Sometimes, an idea and an opinion come together in a spontaneous and very satisfying way. That’s basically what happened when I drew this page. I wanted to play around and experiment and see what would come of that, so I started with no preconceived idea in mind. I used to use this approach a lot years ago — Usually, I was pleasantly surprised with the results. 

I started with a shape and that shape led to another and another – you get the idea. Despite the fact that I drew this directly in ink, it still took me a while to finish. As you might guess, adding the crosshatching and building up the shading takes me a while. I’ve been drawing this way for 20 years; it stems from my love of drawing in ink that began in my teens and the satisfying feeling of repetitiously drawing line after line. Maybe it’s some sort of OCD thing, I’m not sure. What I do know is that it’s very gratifying to me. 

As I got closer to finishing my cubist-inspired image, I started to feel that it needed some text to accompany it. I started to think what I could make a statement about. You know it didn’t take me long to come up with an answer. As an artist, I have some very definite ideas when it comes to art. Sometimes, I come to my wit’s end with people’s simplistic opinions about art and artists. Therefore, I decided that a straightforward, no holds barred, statement is what was needed here. The statement came fairly quickly: “El arte no es para imbéciles.” Yes, it’s true, sometimes I really feel that art is not for imbeciles. Is it ever? Does that sound elitist? Maybe it does — if it does, then so be it. I offer no apologies for this.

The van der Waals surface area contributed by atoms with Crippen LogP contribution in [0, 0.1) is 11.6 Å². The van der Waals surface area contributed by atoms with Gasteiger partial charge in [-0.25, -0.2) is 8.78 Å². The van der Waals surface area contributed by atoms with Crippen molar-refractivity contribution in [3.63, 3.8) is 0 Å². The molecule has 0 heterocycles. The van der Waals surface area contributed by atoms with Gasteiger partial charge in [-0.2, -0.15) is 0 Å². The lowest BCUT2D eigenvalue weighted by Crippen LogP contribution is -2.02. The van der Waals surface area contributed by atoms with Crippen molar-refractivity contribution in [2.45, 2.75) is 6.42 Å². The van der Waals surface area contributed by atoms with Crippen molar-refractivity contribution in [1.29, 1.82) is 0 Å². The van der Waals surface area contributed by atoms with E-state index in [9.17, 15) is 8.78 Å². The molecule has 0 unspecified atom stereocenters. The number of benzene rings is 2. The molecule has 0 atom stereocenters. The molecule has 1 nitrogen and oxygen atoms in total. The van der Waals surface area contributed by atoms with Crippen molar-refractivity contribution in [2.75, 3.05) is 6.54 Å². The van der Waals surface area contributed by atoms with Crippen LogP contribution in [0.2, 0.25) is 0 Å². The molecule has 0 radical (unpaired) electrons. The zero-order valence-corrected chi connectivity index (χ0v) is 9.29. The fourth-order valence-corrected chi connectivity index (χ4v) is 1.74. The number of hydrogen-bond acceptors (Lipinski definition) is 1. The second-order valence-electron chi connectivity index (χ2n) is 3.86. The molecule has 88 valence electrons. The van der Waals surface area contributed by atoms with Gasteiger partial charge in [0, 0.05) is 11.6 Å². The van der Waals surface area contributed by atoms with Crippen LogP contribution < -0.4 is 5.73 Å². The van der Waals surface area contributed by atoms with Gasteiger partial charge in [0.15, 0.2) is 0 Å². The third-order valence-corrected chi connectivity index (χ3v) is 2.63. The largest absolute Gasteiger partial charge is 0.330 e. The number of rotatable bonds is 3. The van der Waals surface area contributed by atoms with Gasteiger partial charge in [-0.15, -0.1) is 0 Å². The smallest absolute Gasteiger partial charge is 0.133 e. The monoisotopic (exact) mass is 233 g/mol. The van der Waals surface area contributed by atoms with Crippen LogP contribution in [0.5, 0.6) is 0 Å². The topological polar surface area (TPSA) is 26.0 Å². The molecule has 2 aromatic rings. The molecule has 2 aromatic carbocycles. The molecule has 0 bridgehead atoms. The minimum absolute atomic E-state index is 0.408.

Art isn’t supposed to always be beautiful; if you view art with such a narrow point of view, then you fail to understand what art is all about. That’s like thinking that life is always good or bad — we all know that it isn’t either of those things all the time. Things are getting interesting in what i’m doing and I’m liking it. This whole other side of me is spilling onto the page and that’s bringing forth all sorts of ideas. Watch out, here I come!